The climb officially starts in Luz Saint Sauveur and is 29km in length at an average gradient of 5.2%. The first 19km is nice and gentle as you ride alongside the river to the small village of Gavarnie. It’s well worth a quick stop here on the way up or down and there are cafés and restaurants to enjoy a drink or bite to eat. After Gavarnie though, the road pitches up steeply and you will regularly encounter gradients of 10% or more. From the top of the road climb it’s another 2km through to the Spanish border. You will need to walk this last section though as bikes are not permitted to be ridden.
I always find the climb to Col de Tentes a tough one. It’s a 40km gradual climb to the base of this col and then you get stuck in to the steeper gradients. Often there is a headwind just to make life that little more difficult. I highly recommend a stop into Gavarnie village either before or after you head up. There are cafés and places to stock up on food if you need it.
Hautacam / Col de Tramasel
I added Hautacam to this list as I think it is one of the hardest climbs I have encountered in the Haute Pyrenees. Most people I have spoken to about it agree that it is tough. The gradient on the road is ever-changing and reaches 15% in places. The climb is 15km in length and averages 8%, it will definitely test the legs and provide a challenging ride. In summer there is not much shelter and you are exposed to the sun making it quite hot and one I recommend doing early in the morning.
The Tour de France first visited Hautacam in 1995 and has appeared 5 times. The finish line is located in a large car park for the ski station but there is a further 1.5km to Col de Tramassel that we recommend you do. There are great views over the mountains as well as an auberge where you can refuel before heading back down the way you came up.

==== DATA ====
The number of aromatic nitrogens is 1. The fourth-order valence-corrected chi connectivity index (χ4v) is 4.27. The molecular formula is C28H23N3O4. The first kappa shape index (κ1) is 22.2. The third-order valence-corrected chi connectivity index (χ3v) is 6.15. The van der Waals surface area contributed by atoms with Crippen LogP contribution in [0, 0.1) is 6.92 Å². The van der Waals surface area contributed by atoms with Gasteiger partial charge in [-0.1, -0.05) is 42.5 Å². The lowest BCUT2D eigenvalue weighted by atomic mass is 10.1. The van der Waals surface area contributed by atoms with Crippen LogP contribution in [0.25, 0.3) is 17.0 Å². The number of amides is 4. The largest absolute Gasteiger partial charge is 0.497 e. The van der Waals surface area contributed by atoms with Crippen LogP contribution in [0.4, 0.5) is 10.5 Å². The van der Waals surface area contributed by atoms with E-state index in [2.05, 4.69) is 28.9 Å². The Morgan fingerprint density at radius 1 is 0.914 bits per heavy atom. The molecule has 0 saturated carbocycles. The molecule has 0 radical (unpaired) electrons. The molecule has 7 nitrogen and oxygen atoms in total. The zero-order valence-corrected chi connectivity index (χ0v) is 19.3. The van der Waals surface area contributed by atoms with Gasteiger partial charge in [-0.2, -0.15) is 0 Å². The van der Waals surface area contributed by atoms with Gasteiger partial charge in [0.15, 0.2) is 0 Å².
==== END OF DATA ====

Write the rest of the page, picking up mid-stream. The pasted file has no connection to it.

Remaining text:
I have only ridden Hautacam twice in the last 10 years. After the first time I thought “Ticked that one off, don’t need to do it again…” It took until 2022 before I thought it was time to do it again and it was still tough. I still recommend it highly though and the views over the valley are fantastic as you rise up. I found the first half of the climb not too bad but once you pass through the village of Artalens-Souin things get much tougher.
Route de Lacs
The Route des Lacs is another climb you will never see in the Tour de France but it’s definitely one I recommend doing. This one is also included for the scenery, but it is also higher than Col du Tourmalet and up with Hautacam for difficulty. The climb takes you up to Lac de Cap de Long, a dam built to supply water for hydroelectricity in the valley below. After reaching Lac de Cap de Long you head back down a short distance to visit Lac d’Orédon, Lac d’Aubert, and Lac d’Aumar. The scenery on the road up and at the top is stunning and you really feel you are deep in the mountains.
The climb is 14km in length at an average gradient of 7.6% reaching an altitude of 2 172m. The road follows the valley and the sound of rushing water is never far away. There are multiple sets of hairpins that are always great to look back down on to see where you have ridden up. There is a small café at Lac de Cap de Long if you need something to eat or drink. Alternatively, there is the chalet at Lac d’Orédon that includes a café.
I stayed in Saint Lary Soulan when I rode this climb and it was a fantastic day out on the bike. The scenery at the top and views on the way up are fantastic. I highly recommend having a look at the Col Collective video about this ride to get you inspired about it.
I could go on and on with places to ride in the Pyrenees as there really is a lot on offer. This hopefully whets your appetite for a small sample of what is on offer. If you need any more convincing about visiting the Pyrenees our Why we think you will love cycling in the Pyrenees article will hopefully convince you.
If you need any assistance in planning a cycling holiday in the Pyrenees make sure you drop a comment below or contact me via email. We do offer a travel advisor service where for a fee we can research and plan your cycling holiday for you.